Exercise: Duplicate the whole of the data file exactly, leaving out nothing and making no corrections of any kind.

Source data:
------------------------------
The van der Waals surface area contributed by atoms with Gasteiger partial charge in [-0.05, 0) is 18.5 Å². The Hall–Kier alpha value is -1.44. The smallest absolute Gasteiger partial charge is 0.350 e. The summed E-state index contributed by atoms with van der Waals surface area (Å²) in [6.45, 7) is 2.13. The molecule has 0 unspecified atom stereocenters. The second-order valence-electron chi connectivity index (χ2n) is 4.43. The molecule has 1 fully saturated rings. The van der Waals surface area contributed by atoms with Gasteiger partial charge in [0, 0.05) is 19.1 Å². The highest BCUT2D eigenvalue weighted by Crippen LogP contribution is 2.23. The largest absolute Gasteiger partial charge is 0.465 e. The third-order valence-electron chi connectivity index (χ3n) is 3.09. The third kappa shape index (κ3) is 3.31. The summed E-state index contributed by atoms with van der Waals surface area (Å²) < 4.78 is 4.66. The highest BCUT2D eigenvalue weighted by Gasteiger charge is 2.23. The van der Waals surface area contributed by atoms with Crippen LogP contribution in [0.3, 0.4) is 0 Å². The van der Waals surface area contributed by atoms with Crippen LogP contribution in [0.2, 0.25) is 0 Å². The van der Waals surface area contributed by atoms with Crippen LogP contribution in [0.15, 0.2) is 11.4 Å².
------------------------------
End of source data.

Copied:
The van der Waals surface area contributed by atoms with Gasteiger partial charge in [-0.05, 0) is 18.5 Å². The Hall–Kier alpha value is -1.44. The smallest absolute Gasteiger partial charge is 0.350 e. The summed E-state index contributed by atoms with van der Waals surface area (Å²) in [6.45, 7) is 2.13. The molecule has 0 unspecified atom stereocenters. The second-order valence-electron chi connectivity index (χ2n) is 4.43. The molecule has 1 fully saturated rings. The van der Waals surface area contributed by atoms with Gasteiger partial charge in [0, 0.05) is 19.1 Å². The highest BCUT2D eigenvalue weighted by Crippen LogP contribution is 2.23. The largest absolute Gasteiger partial charge is 0.465 e. The third-order valence-electron chi connectivity index (χ3n) is 3.09. The third kappa shape index (κ3) is 3.31. The summed E-state index contributed by atoms with van der Waals surface area (Å²) < 4.78 is 4.66. The highest BCUT2D eigenvalue weighted by Gasteiger charge is 2.23. The van der Waals surface area contributed by atoms with Crippen LogP contribution in [0.3, 0.4) is 0 Å². The van der Waals surface area contributed by atoms with Crippen LogP contribution in [0.2, 0.25) is 0 Å². The van der Waals surface area contributed by atoms with Crippen LogP contribution in [0.15, 0.2) is 11.4 Å².